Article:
|Publication number||US5175966 A|
|Application number||US 07/755,531|
|Publication date||Jan 5, 1993|
|Filing date||Sep 5, 1991|
|Priority date||Sep 5, 1991|
|Also published as||CA2077622A1, CA2077622C|
|Publication number||07755531, 755531, US 5175966 A, US 5175966A, US-A-5175966, US5175966 A, US5175966A|
|Inventors||Mark Remke, Frank Camp, Jr.|
|Original Assignee||Better Bilt Products, Inc.|
|Export Citation||BiBTeX, EndNote, RefMan|
|Patent Citations (4), Referenced by (40), Classifications (7), Legal Events (4)|
|External Links: USPTO, USPTO Assignment, Espacenet|
The present invention relates generally to earth anchors, and more particularly, to earth anchors of the type which are used to support trees, tents, retaining walls, or other above the ground structures.
Earth anchors are known which include an anchor member with an attached tie rod or cable that extends from the anchor to a location above the ground for connection to an above-the-ground structure to be supported by means of a guy wire or the like. The anchor member is driven into the ground to a predetermined depth, and then upon upward pulling or tensioning of the cable, the anchor member is drawn into a horizontal or "dead man's" anchoring position. Such anchor members commonly are in the form of a tubular or cylindrical casting having a leading end that is driven downwardly into the ground in generally vertical fashion and an upwardly curved end, which upon pulling of the tie rod, causes the anchor to move into the substantially horizontal anchoring position. Such anchors are driven into the ground by impacting the upper end of a drive rod by means of a heavy mallet or jackhammer, while the lower end of the drive rod is in engaging relation with the anchor. The anchor cable commonly is a braided metal cable or the like which is secured to the anchor by a loop that permits relative pivotal movement of the anchor during setting thereof.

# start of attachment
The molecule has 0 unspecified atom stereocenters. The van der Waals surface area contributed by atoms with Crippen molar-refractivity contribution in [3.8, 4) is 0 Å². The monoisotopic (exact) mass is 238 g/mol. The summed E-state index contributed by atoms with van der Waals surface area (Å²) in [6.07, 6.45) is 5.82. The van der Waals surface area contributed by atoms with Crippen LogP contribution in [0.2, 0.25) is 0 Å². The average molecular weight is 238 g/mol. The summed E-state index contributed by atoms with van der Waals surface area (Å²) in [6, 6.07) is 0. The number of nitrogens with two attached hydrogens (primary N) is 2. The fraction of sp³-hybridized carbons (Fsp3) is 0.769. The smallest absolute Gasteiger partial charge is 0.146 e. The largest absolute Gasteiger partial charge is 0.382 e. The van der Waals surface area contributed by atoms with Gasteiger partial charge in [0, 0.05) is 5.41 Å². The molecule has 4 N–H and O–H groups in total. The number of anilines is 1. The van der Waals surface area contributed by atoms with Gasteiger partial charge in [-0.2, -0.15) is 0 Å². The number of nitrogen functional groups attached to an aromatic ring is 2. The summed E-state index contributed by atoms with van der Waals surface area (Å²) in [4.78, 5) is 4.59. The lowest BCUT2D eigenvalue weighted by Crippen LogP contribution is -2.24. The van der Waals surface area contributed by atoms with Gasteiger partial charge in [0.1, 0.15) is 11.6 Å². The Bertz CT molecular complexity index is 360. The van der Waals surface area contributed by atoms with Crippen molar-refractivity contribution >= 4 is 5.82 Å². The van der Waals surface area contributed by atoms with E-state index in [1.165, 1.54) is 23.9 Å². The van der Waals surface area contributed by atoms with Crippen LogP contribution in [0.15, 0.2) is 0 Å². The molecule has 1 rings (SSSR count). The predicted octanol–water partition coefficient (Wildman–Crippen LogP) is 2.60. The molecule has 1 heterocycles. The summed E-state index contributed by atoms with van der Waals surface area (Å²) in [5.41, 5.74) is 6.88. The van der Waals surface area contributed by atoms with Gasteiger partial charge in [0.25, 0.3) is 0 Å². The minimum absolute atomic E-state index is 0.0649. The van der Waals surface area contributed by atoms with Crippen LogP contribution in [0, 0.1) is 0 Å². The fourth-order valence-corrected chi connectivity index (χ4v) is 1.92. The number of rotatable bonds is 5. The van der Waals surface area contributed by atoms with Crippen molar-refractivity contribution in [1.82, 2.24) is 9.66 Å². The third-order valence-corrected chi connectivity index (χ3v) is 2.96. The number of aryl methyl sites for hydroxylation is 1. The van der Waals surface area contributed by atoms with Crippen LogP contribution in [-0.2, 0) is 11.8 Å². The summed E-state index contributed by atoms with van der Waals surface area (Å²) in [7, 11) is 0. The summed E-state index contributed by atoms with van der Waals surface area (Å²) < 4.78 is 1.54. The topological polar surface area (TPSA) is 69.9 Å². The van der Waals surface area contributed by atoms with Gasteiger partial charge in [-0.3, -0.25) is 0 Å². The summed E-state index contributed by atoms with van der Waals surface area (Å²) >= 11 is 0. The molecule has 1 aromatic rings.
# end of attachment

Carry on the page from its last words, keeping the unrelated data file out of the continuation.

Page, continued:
Such tubular anchor members and braided anchor cables not only are relatively expensive in construction, but the anchors often are difficult to drive into the ground, particularly when they must be directed through hard frost lines during cold weather, and difficulties further arise in maintaining proper vertical orientation of the anchor when being driven deeply into the ground. Such anchors also often do not provide adequate resistance or anchoring in sandy or loose soil conditions, such as in construction zones where landscaping is being conducted. Moveover, if care is not taken when hammering the drive rod during installation of the anchor, the installer can easily injure his hands or feet. Difficulties also can arise in removing the drive rod from the ground after the anchor has been driven to a relatively deep anchoring depth.
It is an object of the present invention to provide an earth anchor that may be more quickly and easily driven deeply into the ground, even through relatively hard soil conditions and frost lines.
Another object is to provide an anchor as characterized above that is adapted for more effective anchoring, even in relatively sandy or loose soil conditions.
A further object is to provide an earth anchor that is of relatively simple construction and which lends itself to more economical manufacture.
Still anchor object is to provide an earth anchor drive rod or installation tool for facilitating proper downward driving movement of the anchor deeply into the ground without disorientation of the anchor.
Another object is to provide an earth anchor installation tool of the above type which minimizes the risk of injury to the installer during hammering of the anchor into the ground and which is adapted for easier withdrawal from the ground.
Still another object is to provide such an installation tool that further facilitates driving of the anchor and its tie rod into the ground following use thereof, if necessary, for preventing possible dangerous above ground exposure of the anchor.
Other objects and advantages of the invention will become apparent upon reference to the following detailed description and accompanying drawings, in which:
FIG. 1 is an elevational view, in partial section, of an illustrative earth anchor system embodying the present invention;
FIG. 2 is an enlarged plan view of one of the anchor plates and associated tie rod utilized in the illustrative system;
FIG. 3 is a vertical section of the anchor plate, taken in the plane of line 3--3 in FIG. 2, illustrating the manner in which the tie rod is secured to the anchor plate;
FIG. 4 is a transverse section, taken in the plane of line 4--4 in FIG. 2;